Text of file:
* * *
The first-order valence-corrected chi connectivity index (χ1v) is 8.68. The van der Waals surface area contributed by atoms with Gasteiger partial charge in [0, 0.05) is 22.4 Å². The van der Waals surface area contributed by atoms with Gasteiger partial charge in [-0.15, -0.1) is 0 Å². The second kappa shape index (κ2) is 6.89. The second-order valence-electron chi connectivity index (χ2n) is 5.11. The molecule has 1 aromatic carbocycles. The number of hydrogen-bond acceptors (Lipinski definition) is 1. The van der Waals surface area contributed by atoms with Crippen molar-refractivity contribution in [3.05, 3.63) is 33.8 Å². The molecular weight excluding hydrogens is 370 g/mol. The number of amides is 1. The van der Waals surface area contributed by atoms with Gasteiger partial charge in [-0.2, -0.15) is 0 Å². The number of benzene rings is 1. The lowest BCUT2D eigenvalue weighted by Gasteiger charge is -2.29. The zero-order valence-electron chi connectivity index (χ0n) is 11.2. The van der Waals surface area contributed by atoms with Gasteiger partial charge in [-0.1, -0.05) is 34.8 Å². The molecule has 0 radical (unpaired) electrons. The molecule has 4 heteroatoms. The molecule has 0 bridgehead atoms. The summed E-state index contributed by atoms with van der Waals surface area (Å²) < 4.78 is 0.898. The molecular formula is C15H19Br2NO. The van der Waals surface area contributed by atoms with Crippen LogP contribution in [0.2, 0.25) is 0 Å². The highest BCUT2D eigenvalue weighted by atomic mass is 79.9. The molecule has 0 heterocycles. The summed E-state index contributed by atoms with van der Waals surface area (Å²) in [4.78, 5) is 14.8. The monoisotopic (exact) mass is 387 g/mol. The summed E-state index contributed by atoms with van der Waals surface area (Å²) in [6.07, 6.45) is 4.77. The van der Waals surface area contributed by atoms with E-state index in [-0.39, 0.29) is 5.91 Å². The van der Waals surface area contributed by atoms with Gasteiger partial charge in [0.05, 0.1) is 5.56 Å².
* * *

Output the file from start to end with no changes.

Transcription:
The first-order valence-corrected chi connectivity index (χ1v) is 8.68. The van der Waals surface area contributed by atoms with Gasteiger partial charge in [0, 0.05) is 22.4 Å². The van der Waals surface area contributed by atoms with Gasteiger partial charge in [-0.15, -0.1) is 0 Å². The second kappa shape index (κ2) is 6.89. The second-order valence-electron chi connectivity index (χ2n) is 5.11. The molecule has 1 aromatic carbocycles. The number of hydrogen-bond acceptors (Lipinski definition) is 1. The van der Waals surface area contributed by atoms with Crippen molar-refractivity contribution in [3.05, 3.63) is 33.8 Å². The molecular weight excluding hydrogens is 370 g/mol. The number of amides is 1. The van der Waals surface area contributed by atoms with Gasteiger partial charge in [-0.2, -0.15) is 0 Å². The number of benzene rings is 1. The lowest BCUT2D eigenvalue weighted by Gasteiger charge is -2.29. The zero-order valence-electron chi connectivity index (χ0n) is 11.2. The van der Waals surface area contributed by atoms with Gasteiger partial charge in [-0.1, -0.05) is 34.8 Å². The molecule has 0 radical (unpaired) electrons. The molecule has 4 heteroatoms. The molecule has 0 bridgehead atoms. The summed E-state index contributed by atoms with van der Waals surface area (Å²) < 4.78 is 0.898. The molecular formula is C15H19Br2NO. The van der Waals surface area contributed by atoms with Crippen LogP contribution in [0.2, 0.25) is 0 Å². The highest BCUT2D eigenvalue weighted by atomic mass is 79.9. The molecule has 0 heterocycles. The summed E-state index contributed by atoms with van der Waals surface area (Å²) in [4.78, 5) is 14.8. The monoisotopic (exact) mass is 387 g/mol. The summed E-state index contributed by atoms with van der Waals surface area (Å²) in [6.07, 6.45) is 4.77. The van der Waals surface area contributed by atoms with E-state index in [-0.39, 0.29) is 5.91 Å². The van der Waals surface area contributed by atoms with Gasteiger partial charge in [0.05, 0.1) is 5.56 Å².